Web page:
Setting in fiction

Writing question of the day: How important is setting in a fiction manuscript?

Recommended reading: Thirteen Reasons Why by Jay Asher

I’ve already discussed about setting in non-fiction and poetic works for children, and its importance still reigns in a regular good-ole fiction book. The story can revolve around a main character and those who surround the main character, and it can revolve around the plot, but the setting provides the visceral layer to the story.

Setting is what allows the reader to walk the same streets as the main character. This happened in Thirteen Reasons Why as Clay Jensen walked Hannah Baker’s streets. Sure, he could have just been sitting thinking about the different places, but if he did not actually go to them, and feel what Hannah felt when she was there, it would not have affected him as much. In this story, we actually have two settings, Clay’s setting and Hannah’s setting. It is the intertwining of the two that makes such a beautiful story.

Setting is not just “a desk was here,” “my house is there,” “I go to school here.” It is a part of the character and of the character’s story. If the main setting changes, the story changes. Imagine The Catcher in The Rye not in New York City, or The Chronicles of Narnia not in Narnia, or Harry Potter not in England, or The Adventures of Huckleberry Finn not in the South. It changes the story – maybe not wholly, but substantially. Location is more than a physical world, it is history, culture, stereotypes, and pre-set notions.

Those are examples of longer reads, but even in a picture book the setting is important. You may not know the city or the exact place, but the sights and sounds of the main character need to become the sights and sounds of the reader as well. One of my favorite picture books is The Snowy Day. I don’t know what city it is in, but the setting of the snow-covered outside Peter traipsed through is integral to the story.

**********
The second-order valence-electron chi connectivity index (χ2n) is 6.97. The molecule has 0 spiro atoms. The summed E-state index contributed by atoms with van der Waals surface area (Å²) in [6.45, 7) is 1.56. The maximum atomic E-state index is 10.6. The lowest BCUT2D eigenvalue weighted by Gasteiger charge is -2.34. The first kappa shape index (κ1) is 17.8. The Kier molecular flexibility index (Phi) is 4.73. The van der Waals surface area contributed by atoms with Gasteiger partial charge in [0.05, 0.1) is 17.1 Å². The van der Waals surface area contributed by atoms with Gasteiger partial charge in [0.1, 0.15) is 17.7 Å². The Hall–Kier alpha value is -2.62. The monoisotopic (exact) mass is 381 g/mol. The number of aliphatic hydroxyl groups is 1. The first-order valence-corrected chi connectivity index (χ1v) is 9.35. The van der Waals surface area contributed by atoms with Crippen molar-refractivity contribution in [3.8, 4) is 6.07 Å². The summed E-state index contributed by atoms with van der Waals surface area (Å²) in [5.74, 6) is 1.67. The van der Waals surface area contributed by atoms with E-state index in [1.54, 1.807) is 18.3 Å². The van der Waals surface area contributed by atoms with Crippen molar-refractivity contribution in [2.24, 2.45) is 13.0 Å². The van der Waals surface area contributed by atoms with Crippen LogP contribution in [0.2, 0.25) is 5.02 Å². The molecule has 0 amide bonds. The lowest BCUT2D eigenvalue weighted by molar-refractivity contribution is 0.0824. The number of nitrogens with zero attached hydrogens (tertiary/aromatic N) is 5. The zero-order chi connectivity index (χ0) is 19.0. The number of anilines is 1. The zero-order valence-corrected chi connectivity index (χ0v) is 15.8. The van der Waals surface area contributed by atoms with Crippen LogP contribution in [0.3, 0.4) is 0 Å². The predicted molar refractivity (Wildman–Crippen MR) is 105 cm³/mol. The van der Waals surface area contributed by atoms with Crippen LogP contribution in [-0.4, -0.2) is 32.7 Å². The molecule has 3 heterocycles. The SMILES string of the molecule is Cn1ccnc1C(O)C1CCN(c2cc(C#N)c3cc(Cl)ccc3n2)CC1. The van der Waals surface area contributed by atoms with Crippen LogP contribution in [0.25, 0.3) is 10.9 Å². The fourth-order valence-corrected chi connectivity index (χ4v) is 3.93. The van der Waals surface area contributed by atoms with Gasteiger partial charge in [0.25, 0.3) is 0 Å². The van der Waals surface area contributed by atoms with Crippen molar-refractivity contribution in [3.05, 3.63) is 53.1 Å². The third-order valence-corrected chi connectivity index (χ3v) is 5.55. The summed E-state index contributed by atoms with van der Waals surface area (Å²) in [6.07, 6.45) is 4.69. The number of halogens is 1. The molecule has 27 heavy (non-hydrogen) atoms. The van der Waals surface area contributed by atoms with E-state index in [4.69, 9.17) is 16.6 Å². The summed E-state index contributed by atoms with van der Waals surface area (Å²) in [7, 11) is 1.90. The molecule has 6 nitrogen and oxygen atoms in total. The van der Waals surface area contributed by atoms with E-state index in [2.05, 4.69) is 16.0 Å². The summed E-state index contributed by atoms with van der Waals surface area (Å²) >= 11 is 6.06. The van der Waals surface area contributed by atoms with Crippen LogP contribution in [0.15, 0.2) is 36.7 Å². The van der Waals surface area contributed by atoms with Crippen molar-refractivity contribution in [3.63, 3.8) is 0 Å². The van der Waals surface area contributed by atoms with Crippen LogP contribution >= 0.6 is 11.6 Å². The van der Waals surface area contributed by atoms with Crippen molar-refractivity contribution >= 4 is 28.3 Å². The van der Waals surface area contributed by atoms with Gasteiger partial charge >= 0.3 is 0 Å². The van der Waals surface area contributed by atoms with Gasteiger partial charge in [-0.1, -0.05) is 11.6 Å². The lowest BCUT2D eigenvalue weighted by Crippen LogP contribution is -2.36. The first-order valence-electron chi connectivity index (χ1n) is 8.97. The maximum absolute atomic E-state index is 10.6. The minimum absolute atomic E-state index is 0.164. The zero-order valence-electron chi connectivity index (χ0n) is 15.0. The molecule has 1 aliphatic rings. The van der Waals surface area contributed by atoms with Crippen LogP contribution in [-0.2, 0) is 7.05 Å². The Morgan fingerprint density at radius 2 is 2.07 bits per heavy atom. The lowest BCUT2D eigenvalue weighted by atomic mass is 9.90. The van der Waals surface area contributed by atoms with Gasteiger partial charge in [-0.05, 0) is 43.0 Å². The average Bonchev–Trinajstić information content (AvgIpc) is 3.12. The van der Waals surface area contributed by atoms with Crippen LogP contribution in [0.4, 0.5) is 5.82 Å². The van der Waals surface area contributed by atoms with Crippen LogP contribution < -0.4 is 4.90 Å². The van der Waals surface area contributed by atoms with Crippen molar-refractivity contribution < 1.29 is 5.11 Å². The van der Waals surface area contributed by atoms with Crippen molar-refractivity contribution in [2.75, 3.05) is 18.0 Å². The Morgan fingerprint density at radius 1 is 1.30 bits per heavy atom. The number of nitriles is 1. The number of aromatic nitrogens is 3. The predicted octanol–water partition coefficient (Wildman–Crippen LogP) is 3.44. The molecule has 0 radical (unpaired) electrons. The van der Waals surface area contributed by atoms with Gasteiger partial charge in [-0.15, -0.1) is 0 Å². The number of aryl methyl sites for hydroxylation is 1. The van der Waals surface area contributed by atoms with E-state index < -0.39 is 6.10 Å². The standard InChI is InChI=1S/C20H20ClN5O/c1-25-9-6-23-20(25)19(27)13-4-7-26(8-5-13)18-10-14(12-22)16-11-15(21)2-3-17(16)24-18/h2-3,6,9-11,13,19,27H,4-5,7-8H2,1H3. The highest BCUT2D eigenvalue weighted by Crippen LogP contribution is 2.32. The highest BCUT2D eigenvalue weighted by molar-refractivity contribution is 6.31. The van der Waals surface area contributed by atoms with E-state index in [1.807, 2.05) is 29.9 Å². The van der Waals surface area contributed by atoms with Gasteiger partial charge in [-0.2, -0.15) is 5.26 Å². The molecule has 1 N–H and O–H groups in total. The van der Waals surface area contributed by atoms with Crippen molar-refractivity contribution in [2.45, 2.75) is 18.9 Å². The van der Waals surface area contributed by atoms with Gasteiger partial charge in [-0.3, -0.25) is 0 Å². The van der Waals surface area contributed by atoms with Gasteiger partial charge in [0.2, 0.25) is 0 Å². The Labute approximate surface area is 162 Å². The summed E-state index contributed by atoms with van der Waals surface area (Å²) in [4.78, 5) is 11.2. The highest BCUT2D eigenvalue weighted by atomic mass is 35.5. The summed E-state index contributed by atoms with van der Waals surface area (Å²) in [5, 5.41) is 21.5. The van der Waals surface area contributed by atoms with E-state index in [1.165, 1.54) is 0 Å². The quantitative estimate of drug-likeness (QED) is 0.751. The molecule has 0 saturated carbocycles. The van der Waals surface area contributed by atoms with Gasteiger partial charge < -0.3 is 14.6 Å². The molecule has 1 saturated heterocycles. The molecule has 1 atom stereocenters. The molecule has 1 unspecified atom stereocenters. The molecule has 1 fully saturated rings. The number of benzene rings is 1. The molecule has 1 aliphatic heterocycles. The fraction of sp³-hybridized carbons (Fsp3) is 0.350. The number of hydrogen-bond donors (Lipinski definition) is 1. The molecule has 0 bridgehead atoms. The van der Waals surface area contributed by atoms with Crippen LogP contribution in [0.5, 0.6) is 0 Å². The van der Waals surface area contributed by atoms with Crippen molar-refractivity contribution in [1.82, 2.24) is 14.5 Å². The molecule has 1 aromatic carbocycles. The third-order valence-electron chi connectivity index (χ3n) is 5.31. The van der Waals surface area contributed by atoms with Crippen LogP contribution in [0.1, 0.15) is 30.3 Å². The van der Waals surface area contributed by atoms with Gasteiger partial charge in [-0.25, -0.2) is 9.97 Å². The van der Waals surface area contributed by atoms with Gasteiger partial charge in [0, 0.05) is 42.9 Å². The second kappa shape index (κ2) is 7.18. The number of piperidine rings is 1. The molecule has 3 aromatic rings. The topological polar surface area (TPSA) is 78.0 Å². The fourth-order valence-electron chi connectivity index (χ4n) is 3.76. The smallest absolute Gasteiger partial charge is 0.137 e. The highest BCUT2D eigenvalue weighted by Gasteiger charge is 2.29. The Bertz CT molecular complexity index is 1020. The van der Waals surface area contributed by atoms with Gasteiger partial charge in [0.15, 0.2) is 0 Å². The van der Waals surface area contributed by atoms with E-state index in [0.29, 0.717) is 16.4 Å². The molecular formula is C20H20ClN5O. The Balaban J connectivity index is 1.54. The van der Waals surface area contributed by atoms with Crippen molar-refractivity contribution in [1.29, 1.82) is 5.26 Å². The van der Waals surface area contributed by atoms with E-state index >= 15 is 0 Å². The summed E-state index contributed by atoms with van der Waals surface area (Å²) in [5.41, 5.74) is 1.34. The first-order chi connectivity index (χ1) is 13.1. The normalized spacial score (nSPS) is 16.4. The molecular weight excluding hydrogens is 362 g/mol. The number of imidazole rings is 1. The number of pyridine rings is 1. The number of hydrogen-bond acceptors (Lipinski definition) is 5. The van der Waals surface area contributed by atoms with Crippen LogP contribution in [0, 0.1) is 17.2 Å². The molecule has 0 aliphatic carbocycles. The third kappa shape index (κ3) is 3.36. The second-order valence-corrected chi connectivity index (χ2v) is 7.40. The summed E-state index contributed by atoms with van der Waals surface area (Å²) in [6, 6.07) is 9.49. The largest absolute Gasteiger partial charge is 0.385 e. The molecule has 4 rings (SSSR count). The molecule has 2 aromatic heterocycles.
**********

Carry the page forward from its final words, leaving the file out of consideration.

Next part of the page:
Think about setting in your own story. Does it matter? If you changed the setting, how much would it change the story? Drastically? Somewhat? Not at all? Try it in another setting. Not then whole work, but a scene or two. If you are writing a book set in Nevada, put it in Connecticut instead. Or if a scene takes place in a school gym, try it at the doctor’s office and see what you think.

Consider the nuances of setting too. Speech is a huge part of setting. It’s not just formed by where someone lives, but by what they are experiencing as well. If it is extreme weather, your characters will not just act but speak differently whether it is sweltering hot or freezing cold. Dialect is of course another form of speech setting. I am from the South, and in my own writing I have been told to take out or rephrase certain words or phrases because they don’t make sense. Hmmmph. That never makes me happy to read, but it’s something we need to consider when writing. The first is that will everyone understand what you are saying if you are using regional language. The second (and more important to me) is will those from the area feel like you have represented them correctly. If not, you could have bigger challenges.

Good reading, and good writing.

Amy

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